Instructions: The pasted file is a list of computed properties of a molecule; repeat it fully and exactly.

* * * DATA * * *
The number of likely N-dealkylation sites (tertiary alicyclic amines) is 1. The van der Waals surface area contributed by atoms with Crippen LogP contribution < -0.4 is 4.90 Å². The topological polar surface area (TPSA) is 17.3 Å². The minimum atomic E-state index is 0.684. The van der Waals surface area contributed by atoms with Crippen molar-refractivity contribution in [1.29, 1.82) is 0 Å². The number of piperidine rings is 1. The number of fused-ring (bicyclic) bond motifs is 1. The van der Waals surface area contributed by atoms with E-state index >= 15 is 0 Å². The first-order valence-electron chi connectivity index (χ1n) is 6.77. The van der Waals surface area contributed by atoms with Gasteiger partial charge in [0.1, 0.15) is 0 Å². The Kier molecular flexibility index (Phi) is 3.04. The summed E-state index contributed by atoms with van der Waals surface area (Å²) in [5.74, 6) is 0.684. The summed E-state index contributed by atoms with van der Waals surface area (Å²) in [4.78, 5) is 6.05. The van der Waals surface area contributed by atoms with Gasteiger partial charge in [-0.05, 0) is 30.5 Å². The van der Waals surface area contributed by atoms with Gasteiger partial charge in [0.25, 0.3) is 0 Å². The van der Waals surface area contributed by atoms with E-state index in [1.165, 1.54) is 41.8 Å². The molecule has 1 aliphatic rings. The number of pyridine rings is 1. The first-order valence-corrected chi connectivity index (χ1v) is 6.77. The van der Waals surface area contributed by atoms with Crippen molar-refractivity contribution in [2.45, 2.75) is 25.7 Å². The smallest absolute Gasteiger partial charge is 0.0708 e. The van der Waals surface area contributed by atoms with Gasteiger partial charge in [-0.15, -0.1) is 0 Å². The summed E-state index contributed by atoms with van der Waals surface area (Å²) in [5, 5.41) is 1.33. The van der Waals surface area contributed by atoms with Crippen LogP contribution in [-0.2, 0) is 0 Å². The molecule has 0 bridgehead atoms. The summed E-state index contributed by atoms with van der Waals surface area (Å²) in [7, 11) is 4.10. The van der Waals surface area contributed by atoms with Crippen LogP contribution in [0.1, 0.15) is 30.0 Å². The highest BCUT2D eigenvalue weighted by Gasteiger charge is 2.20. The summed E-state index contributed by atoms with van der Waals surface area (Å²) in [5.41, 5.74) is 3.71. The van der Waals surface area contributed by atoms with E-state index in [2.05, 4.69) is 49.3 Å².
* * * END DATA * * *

The number of likely N-dealkylation sites (tertiary alicyclic amines) is 1. The van der Waals surface area contributed by atoms with Crippen LogP contribution < -0.4 is 4.90 Å². The topological polar surface area (TPSA) is 17.3 Å². The minimum atomic E-state index is 0.684. The van der Waals surface area contributed by atoms with Crippen molar-refractivity contribution in [1.29, 1.82) is 0 Å². The number of piperidine rings is 1. The number of fused-ring (bicyclic) bond motifs is 1. The van der Waals surface area contributed by atoms with E-state index >= 15 is 0 Å². The first-order valence-electron chi connectivity index (χ1n) is 6.77. The van der Waals surface area contributed by atoms with Gasteiger partial charge in [0.1, 0.15) is 0 Å². The Kier molecular flexibility index (Phi) is 3.04. The summed E-state index contributed by atoms with van der Waals surface area (Å²) in [5.74, 6) is 0.684. The summed E-state index contributed by atoms with van der Waals surface area (Å²) in [4.78, 5) is 6.05. The van der Waals surface area contributed by atoms with Gasteiger partial charge in [-0.05, 0) is 30.5 Å². The van der Waals surface area contributed by atoms with Gasteiger partial charge in [0.25, 0.3) is 0 Å². The van der Waals surface area contributed by atoms with E-state index in [1.165, 1.54) is 41.8 Å². The molecule has 1 aliphatic rings. The number of pyridine rings is 1. The first-order valence-corrected chi connectivity index (χ1v) is 6.77. The van der Waals surface area contributed by atoms with Crippen molar-refractivity contribution in [2.45, 2.75) is 25.7 Å². The smallest absolute Gasteiger partial charge is 0.0708 e. The van der Waals surface area contributed by atoms with Gasteiger partial charge in [-0.15, -0.1) is 0 Å². The summed E-state index contributed by atoms with van der Waals surface area (Å²) in [5, 5.41) is 1.33. The van der Waals surface area contributed by atoms with Crippen LogP contribution in [-0.2, 0) is 0 Å². The molecule has 0 bridgehead atoms. The summed E-state index contributed by atoms with van der Waals surface area (Å²) in [7, 11) is 4.10. The van der Waals surface area contributed by atoms with Crippen LogP contribution in [0.1, 0.15) is 30.0 Å². The highest BCUT2D eigenvalue weighted by Gasteiger charge is 2.20. The summed E-state index contributed by atoms with van der Waals surface area (Å²) in [5.41, 5.74) is 3.71. The van der Waals surface area contributed by atoms with E-state index in [2.05, 4.69) is 49.3 Å².